This amazing Cave of Crystals contains some of the largest known crystals in the world.
A legendary discovery was made in Mexico and is referred to as “The Sistine Chapel of Crystals” by geologist Juan Manuel García-Ruiz.
The “Cueva de los Cristales” or Cave of Crystals, is located 1,000 feet below the surface of a mountain in the Chihuahua desert region of Mexico and was discovered by accident when two miners were digging a new tunnel, removing the mineral rich water that filled the 30 foot by 90 foot cave. Some of these crystals are up to 36 feet long. Until this discovery, the largest known crystals were found in the Cave of Swords, some of which are currently on display at the Smithsonian Institute. The Cave of Swords is also part of the same tunnel system containing the Cave of Crystals.
When these magnificent caves were discovered, the mining company in charge of the operation re-routed their excavation project in order to preserve them. Currently, a team of geologists are analyzing the cave and its crystals and are studying core samples taken from the crystals. These core samples contain an organism that may or may not be a contributing factor to the growth of these amazing crystals.
Check out this video. It really illustrates just how big this cave and its crystals really are.
How The Cave of Crystals Formed
As I mentioned earlier, the cave was filled with water that was rich in the mineral anhydrite This water was essential in nurturing the growth of the monumental crystals as well as keeping the temperature within a small range around 136 degrees Fahrenheit. This happens to be an ideal temperature for anhydrite to dissolve into gypsum which ultimately causes the crystals to grow.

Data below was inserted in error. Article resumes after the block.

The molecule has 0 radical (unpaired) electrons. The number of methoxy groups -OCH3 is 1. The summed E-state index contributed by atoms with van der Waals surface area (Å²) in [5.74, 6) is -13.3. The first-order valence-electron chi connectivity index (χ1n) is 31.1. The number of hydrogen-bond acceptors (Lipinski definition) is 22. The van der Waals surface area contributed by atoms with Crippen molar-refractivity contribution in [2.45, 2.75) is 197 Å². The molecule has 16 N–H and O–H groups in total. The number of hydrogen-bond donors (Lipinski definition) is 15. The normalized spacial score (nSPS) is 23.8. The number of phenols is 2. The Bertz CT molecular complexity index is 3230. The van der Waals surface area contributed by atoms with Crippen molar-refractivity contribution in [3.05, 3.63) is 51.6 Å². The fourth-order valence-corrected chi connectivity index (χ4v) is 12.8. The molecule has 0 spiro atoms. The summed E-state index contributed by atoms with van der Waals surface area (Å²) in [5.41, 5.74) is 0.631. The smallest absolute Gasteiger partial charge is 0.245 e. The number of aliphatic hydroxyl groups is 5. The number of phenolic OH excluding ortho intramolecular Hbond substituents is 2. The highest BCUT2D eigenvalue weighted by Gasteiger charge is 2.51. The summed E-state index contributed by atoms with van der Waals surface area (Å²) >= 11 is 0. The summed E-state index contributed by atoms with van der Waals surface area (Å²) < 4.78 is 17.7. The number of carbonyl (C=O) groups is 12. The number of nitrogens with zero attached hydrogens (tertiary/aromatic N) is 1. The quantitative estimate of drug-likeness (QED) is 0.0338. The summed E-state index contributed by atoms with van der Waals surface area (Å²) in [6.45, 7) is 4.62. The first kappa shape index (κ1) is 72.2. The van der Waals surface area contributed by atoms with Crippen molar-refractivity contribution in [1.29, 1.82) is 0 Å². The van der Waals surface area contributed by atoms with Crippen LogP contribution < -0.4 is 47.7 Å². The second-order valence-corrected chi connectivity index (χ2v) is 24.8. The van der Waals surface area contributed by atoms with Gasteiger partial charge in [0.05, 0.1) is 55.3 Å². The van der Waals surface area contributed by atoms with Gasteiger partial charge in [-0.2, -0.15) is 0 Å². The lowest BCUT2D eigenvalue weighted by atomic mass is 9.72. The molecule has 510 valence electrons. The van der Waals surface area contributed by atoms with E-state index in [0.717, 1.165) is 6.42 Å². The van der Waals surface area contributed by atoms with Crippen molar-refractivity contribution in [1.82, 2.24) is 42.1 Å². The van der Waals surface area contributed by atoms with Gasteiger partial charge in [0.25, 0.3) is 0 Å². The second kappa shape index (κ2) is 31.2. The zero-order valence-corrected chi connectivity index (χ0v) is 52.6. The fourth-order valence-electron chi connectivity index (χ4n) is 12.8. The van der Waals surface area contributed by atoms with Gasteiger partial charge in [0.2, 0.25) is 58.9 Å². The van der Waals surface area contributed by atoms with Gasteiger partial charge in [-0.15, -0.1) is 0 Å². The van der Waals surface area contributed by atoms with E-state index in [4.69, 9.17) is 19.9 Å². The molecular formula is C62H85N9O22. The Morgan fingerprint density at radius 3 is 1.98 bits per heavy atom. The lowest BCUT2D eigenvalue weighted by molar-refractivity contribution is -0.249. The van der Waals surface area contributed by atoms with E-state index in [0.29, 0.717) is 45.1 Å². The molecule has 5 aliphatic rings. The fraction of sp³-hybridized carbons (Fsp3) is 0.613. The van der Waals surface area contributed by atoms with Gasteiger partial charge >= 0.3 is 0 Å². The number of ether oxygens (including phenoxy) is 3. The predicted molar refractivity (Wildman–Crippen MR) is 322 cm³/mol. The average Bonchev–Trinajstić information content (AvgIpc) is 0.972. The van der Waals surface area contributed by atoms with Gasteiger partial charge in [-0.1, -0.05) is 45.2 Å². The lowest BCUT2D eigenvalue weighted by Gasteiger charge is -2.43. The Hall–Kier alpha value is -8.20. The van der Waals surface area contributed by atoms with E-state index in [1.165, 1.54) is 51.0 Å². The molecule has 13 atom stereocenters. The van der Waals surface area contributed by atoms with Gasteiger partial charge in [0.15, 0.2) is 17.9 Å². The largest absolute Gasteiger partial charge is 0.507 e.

Geologist Juan Manuel Garcia-Ruiz, who has done extensive research and exploration of the cave, reports that for approximately 500,000 years these crystals have been growing in the extremely rare and stable natural environment of the water filled cave.
The Cave of Crystals is situated on a fault that helps to create the environment necessary to promote the growth of these crystals, which were formed by hydrothermal fluids from the magma chambers below. What happens is that the intensely heated mineral rich fluids are driven up and into voids in the bedrock. The water in the caves then vaporize and form these giant crystal caves that defy scientific understanding.
Crystals and Their Energy
I have known for some time that crystals give off energy. In fact, researchers have found that crystals give off more energy when being held than when they are sitting on a surface. This fact leads me to marvel at the energy fields that are transmitted by these giant crystals. It has been discovered that Earth has magnetic and energy fields that previously could not be explained. For instance, certain monolithic structures in Europe were tested and found to have spiraling magnetic fields surrounding the individual stones.
It is also known that Earth emits waves. These waves are much like our brainwaves. Known as the Schuman Resonance, they were previously recorded at about 7.8 Hz. The wave frequency varies according to geographical location. Alarmingly, these waves have been rising dramatically. This is causing a great deal of concern since these waves are basically our planet’s heartbeat. Our planet is constantly changing by means of shifting tectonic plates, continents and even volcanoes that form new ground.
There are abundant mysteries about our planet that we are yet to understand. Perhaps by studying the Cave of Crystals and other similar caves, we will be able to learn more about this living organism we call Earth and even learn to nurture it in order to promote a healthier global environment.
Check out these links for more pics and info about these fabulous caves:
This site is particularly interesting since it is a first-hand account (including pictures) written by Richard Fisher as he toured the Cave of Crystals.
This site has some of the most beautiful and detailed large sized pictures I have seen of the interior of the Cave of Crystals.
Other articles by Bren Parks include: